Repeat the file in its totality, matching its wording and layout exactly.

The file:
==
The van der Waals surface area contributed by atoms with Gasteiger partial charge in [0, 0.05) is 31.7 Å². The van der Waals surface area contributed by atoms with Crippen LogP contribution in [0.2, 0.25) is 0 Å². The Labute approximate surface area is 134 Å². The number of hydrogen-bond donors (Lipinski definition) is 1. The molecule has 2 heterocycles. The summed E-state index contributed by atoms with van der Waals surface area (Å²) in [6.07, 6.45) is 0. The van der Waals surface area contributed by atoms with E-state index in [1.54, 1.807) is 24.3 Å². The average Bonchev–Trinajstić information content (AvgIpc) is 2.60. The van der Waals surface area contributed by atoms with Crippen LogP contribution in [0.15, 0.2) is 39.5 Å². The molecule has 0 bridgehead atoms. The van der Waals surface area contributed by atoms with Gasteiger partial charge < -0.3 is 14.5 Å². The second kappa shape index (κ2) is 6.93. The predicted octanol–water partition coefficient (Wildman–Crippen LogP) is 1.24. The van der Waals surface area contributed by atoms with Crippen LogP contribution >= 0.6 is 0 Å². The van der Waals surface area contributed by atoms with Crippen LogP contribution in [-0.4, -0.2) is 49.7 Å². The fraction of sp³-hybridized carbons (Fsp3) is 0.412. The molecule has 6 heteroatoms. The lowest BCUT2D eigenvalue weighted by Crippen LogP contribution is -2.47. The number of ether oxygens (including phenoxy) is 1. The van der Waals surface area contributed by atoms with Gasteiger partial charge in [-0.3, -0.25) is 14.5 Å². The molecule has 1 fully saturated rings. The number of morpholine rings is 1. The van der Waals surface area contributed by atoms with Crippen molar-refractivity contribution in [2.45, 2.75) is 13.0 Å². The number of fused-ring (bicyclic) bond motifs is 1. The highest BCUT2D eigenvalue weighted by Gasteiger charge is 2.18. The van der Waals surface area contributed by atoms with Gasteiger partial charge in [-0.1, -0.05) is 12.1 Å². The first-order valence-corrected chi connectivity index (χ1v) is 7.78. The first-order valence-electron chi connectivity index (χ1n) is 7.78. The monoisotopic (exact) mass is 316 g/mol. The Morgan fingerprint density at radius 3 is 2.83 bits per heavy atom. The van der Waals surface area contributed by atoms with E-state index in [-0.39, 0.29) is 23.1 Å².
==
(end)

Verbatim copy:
The van der Waals surface area contributed by atoms with Gasteiger partial charge in [0, 0.05) is 31.7 Å². The van der Waals surface area contributed by atoms with Crippen LogP contribution in [0.2, 0.25) is 0 Å². The Labute approximate surface area is 134 Å². The number of hydrogen-bond donors (Lipinski definition) is 1. The molecule has 2 heterocycles. The summed E-state index contributed by atoms with van der Waals surface area (Å²) in [6.07, 6.45) is 0. The van der Waals surface area contributed by atoms with E-state index in [1.54, 1.807) is 24.3 Å². The average Bonchev–Trinajstić information content (AvgIpc) is 2.60. The van der Waals surface area contributed by atoms with Crippen LogP contribution in [0.15, 0.2) is 39.5 Å². The molecule has 0 bridgehead atoms. The van der Waals surface area contributed by atoms with Gasteiger partial charge < -0.3 is 14.5 Å². The second kappa shape index (κ2) is 6.93. The predicted octanol–water partition coefficient (Wildman–Crippen LogP) is 1.24. The van der Waals surface area contributed by atoms with Crippen LogP contribution >= 0.6 is 0 Å². The van der Waals surface area contributed by atoms with Crippen LogP contribution in [-0.4, -0.2) is 49.7 Å². The fraction of sp³-hybridized carbons (Fsp3) is 0.412. The molecule has 6 heteroatoms. The lowest BCUT2D eigenvalue weighted by Crippen LogP contribution is -2.47. The number of ether oxygens (including phenoxy) is 1. The van der Waals surface area contributed by atoms with Gasteiger partial charge in [-0.3, -0.25) is 14.5 Å². The molecule has 1 fully saturated rings. The number of morpholine rings is 1. The van der Waals surface area contributed by atoms with Crippen molar-refractivity contribution in [2.45, 2.75) is 13.0 Å². The number of fused-ring (bicyclic) bond motifs is 1. The highest BCUT2D eigenvalue weighted by Gasteiger charge is 2.18. The van der Waals surface area contributed by atoms with Gasteiger partial charge in [-0.1, -0.05) is 12.1 Å². The first-order valence-corrected chi connectivity index (χ1v) is 7.78. The first-order valence-electron chi connectivity index (χ1n) is 7.78. The monoisotopic (exact) mass is 316 g/mol. The Morgan fingerprint density at radius 3 is 2.83 bits per heavy atom. The van der Waals surface area contributed by atoms with E-state index in [-0.39, 0.29) is 23.1 Å².